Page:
A safe harbour: Market-leading disaster recovery in the cloud
Discover how to protect your data and ensure the safety of your cloud solution.
Fast Business sat down with Adam Simpson, Harbour IT’s GM of Cloud Services, to discuss the company’s cutting-edge Cloud Metro offering and the future of cloud-computing security.
Australian spending on public IT cloud services is set to exceed $2.33 billion in 2016 as more businesses turn to cloud-based solutions to cut costs and shore up their IT capabilities. One area where the cloud is starting to make some big waves is disaster recovery (DR). Adam Simpson, Harbour IT’s General Manager of Cloud Services, shares his insights on cloud-based disaster recovery, including how it works and why getting the technology right is so vital.
With more and more businesses migrating to the cloud, why is disaster recovery so important?
According to a new survey, data loss and downtime cost Australian organisations around $65 billion in 2014. On average, there were 27 hours of unexpected downtime, which goes hand in hand with productivity losses. Additionally, 78 per cent of organisations are still not fully confident in their ability to recover after a disruption.
Cloud computing enables organisations to rent high-level reliable IT infrastructure for a fraction of the price. Reliable cloud providers help organisations to significantly decrease downtime. For instance, the Harbour IT Cloud has an uptime of more than 99.9 per cent and enables organisations to be more productive.
One of the biggest things our customers ask about these days is high-speed failover. That means having the assurance that their cloud-based data is being saved in more than one place, so that if there is a disruption that results in data being lost in one location, it’s not lost completely. They want zero data loss, and they really want non-stop computing. To provide market-leading disaster recovery resilience, Harbour IT invested heavily and introduced CloudMetro.
How do traditional disaster-recovery options work, and what are the advantages and disadvantages?
Traditional data recovery runs like a standard data backup in the sense that once, or multiple times a day, your data is replicated to another data centre to protect it in the event of a disaster. If you need to perform a recovery or failback from that data centre, it tends to be a very manual process where you might experience two or three disruptions to your business while you move your DR environment back into production.
With CloudMetro, this isn’t an issue because you’re continuously writing your data to multiple data centres in real time. It’s a logical extension of our existing high-availability cloud solution.
What prompted Harbour IT to develop its CloudMetro offering?
I think the cloud journey is maturing and people now understand a little more about what is behind the different cloud offerings. And, for the most part, our customers were demanding real-time failover capability. Vendors will often say that they can guarantee 99.99 per cent availability, but what does that really mean? This question is usually only asked when the business has already experienced a failure or an interruption. On top of this, a lot of providers don’t offer compensation if they do miss their service-level agreements.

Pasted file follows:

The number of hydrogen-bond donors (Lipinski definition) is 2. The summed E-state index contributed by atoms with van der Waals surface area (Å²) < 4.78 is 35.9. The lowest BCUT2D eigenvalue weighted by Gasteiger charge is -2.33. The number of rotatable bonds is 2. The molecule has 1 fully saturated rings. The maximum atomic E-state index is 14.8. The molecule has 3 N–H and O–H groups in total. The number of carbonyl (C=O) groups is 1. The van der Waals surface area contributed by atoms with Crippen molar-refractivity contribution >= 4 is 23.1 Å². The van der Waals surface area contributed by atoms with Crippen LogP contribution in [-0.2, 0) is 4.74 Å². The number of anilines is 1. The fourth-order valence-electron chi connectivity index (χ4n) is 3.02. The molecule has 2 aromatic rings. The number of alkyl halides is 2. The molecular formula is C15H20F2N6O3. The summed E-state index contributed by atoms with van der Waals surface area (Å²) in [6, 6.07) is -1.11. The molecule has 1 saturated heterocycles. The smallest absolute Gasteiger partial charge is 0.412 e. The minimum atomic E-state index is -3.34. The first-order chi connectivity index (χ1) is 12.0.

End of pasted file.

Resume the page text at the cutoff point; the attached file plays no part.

What we wanted to do was give our customers peace of mind that when they go home at night, their data is in multiple data centres and we can recover it quickly if needed.
What differentiates CloudMetro from other disaster-recovery options, and what benefits does it bring to Australian business?
The problem with traditional DR is that you’ll only have data in the data centre that reflects when the last replication took place. That is generally scheduled at intervals, so even if it’s every hour, you’re looking at up to an hour’s data loss. In our case, the data is always written in real time, twice.
To protect the data’s integrity, it’s only committed when both local and remote data have been written. The technical term is synchronous data mirroring – where we replicate data in centres that are around 25 to 30 kilometres apart in real time.
From a customer perspective, it’s really about improved RTO (recovery time objective) and RPO (recovery point objective), so if a disaster occurs they know they can recover their production environment within a short period.
How do you see this offering shaping the future of cloud security?
Besides better business continuity due to having your data backed up to multiple locations, it sets a new standard for data integrity because of that real-time data replication. It means that, following a disaster recovery, people can simply pick up where they left off. It’s both more reliable and easier to manage than previous DR solutions, which is exactly what businesses want.
Real-time replication and zero data loss are becoming the new standards for Australian cloud computing. With Harbour IT at the helm, the cloud industry is moving into a new phase of data storage and disaster recovery.
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